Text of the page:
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Thursday, July 11, 2024 | Back issues
Courthouse News Service Courthouse News Service

Brooklyn District Attorney Steps Aside to Fight Cancer

BROOKLYN (CN) — The district attorney in Brooklyn, a former federal prosecutor in a series of high-profile cases who became the borough's first black district attorney, said on Tuesday that he is stepping down from his office while he battles cancer.

While Kings County District Attorney Ken Thompson is gone, the office will be led by Chief Assistant Eric Gonzalez.

"I've dedicated myself and our office's resources over the past three years to keeping the people of our great borough safe while strengthening our commitment to reform and improve our criminal justice system. Since 2014, we have become a model for prosecutors' offices around the country — holding those who break the law accountable by setting one standard of justice for all and fighting for innocent people who were wrongfully imprisoned for crimes they did not commit," he said in a statement released Tueday.

"And now I am prepared for another fight."

The 50-year-old Democrat vowed to win the battle against the disease: "Recently, I was diagnosed with cancer."

He did not disclose what kind of cancer it was.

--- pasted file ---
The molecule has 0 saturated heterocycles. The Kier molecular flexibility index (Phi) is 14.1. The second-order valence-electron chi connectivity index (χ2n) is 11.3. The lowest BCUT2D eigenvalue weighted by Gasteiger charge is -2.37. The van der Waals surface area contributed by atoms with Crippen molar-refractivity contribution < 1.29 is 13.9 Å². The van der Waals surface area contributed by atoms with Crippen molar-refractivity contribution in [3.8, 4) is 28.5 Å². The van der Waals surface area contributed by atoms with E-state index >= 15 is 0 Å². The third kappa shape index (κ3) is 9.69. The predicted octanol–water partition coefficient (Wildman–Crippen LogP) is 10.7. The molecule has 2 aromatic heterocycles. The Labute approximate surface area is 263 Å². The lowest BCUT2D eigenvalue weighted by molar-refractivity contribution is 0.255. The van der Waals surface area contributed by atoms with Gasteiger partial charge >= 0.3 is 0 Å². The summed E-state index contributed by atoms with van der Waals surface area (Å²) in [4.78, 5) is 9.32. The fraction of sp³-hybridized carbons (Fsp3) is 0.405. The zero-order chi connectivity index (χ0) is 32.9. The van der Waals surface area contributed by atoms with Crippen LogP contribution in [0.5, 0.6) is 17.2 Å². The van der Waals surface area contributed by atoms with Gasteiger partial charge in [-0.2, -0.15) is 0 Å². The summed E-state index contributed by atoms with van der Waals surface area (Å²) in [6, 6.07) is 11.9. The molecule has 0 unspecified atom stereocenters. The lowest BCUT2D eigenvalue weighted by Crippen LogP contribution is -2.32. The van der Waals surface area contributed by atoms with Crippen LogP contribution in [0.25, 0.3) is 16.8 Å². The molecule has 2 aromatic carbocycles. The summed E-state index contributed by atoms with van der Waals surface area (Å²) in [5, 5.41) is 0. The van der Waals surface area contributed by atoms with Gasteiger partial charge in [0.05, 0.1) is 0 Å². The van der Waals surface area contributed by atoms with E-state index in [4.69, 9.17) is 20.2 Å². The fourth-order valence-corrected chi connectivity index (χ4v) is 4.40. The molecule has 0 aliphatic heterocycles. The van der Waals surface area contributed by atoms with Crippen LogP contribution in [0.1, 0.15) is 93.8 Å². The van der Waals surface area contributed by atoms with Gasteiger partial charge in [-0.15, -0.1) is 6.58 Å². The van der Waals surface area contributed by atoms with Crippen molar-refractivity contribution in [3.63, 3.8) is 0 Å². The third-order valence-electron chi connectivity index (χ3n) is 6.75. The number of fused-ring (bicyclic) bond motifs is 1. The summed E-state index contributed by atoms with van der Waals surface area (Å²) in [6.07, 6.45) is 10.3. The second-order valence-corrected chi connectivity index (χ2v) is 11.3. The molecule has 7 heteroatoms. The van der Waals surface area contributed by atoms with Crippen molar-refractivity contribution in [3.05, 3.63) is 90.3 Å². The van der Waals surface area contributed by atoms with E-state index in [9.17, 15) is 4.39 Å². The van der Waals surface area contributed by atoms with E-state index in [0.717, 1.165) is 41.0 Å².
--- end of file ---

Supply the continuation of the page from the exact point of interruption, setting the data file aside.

In September 2013, Thompson made tongues wag in Brooklyn's legal community when he bested 20-year incumbent Chuck Hynes in the election that year.

Thompson made headlines again when he led the case against rookie New York Police Department officer Peter Liang, who was found guilty of manslaughter in February for opening fire in an unlit stairwell of East New York's Pink Houses project. That bullet ricocheted and fatally struck unarmed black man Akair Gurley in the chest.

Thompson also created a unit to review wrongful convictions, and its work led to him exonerating 20 people, most of them black men, in the past two years.

Brooklyn's top prosecutor continued to irk the police department when he announced in July 2014 that his office would not prosecute marijuana possession arrests.

Before assuming the office, he worked at a private law firm, then as a federal prosecutor. In that capacity, he worked as a part of the prosecutorial team to get a conviction against officer Justin Volpe, who sodomized Abner Louia with a broom stick inside a police precinct bathroom in 1997. The officer was convicted and sentenced to 30 years in prison.

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